Second-class minorities: The continued marginalization of RAE | Den norske Helsingforskomité

Second-class minorities: The continued marginalization of RAE

(30/10-07) The human rights situation of the RAE communities in Kosovo is grim. For years, human rights organizations both within and outside of Kosovo have acknowledged that the RAE communities remain the most marginalized and discriminated against of communities in the territory. In June and July 2007 we conducted additional research on the situation of the RAE communities in Kosovo. The results, which are contained in this report, confirmed this conclusion.

Download the report here

The Norwegian Helsinki Committee has been active in the Western Balkans, including Kosovo since the late 1980s. The committee has repeatedly visited RAE — Roma, Ashkaeli, and Egyptian — communities throughout the Western Balkans, in Kosovo, Serbia and Macedonia.

Historically RAE — Roma, Ashkaeli, and Egyptian — communities have been those most marginalizedand discriminated against in Kosovo. While active and passive disdain for their communities is not new, it has clearly been exacerbated by widespread conflict and dramatic displacement, estimated at more than 60% of RAE communities. Decades of experience accepting the harshness of their reality rather than fighting it, has made it convenient for international and local leadership to simply maintain the status quo even in the face of significant international personnel anddevelopment resources.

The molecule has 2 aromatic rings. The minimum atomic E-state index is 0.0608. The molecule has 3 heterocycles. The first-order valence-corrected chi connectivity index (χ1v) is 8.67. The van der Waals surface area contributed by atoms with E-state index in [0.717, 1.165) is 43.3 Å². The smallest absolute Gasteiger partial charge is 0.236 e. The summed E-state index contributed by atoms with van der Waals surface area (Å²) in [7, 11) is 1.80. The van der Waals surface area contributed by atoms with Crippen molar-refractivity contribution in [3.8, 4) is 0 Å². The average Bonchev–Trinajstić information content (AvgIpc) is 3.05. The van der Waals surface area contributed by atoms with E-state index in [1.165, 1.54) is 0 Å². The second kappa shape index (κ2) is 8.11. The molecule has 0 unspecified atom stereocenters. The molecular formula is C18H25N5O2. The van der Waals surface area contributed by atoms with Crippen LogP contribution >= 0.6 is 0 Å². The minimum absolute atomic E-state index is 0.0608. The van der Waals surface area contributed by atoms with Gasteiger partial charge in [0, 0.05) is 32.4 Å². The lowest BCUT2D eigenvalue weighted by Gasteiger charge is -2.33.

Field interviews with RAE representatives and individuals as well as with humanitarian and non-governmental organizations and government representatives further suggest that in the current political context there is little chance of reversing this trend. Political will to address the needs of the RAE communities in Kosovo appears weak at best. The strong sentiment on the ground — among RAE and non-RAE interlocutors alike — is that the plight of the RAE communities is worsened by the fact that they sit in the political crossfire between Albanians and Serbs.

This report does not analyze all aspects of the situation of RAE communities in Kosovo, but focuses on three key areas that contribute to the marginalization of these communities, namely

  • the lack of civil and political representation and participation;
  • high levels of unregistered individuals, preventing regular access to social assistance and
    inclusion in all spectrums of civil life; and
  • an absence of education that stunts any potential for change.

In a final section, this report highlights returns as an example of where community identification can have dramatic consequences on individuals’ day-to-day lives and future opportunities — and where identification can itself become used as a political tool. The example further illustrates the placement of RAE communities between Kosovo Albanian and Kosovo Serb communities’ priorities, only heightening their vulnerability to political pressure as the province struggles to increase its level of independence from Serbia proper.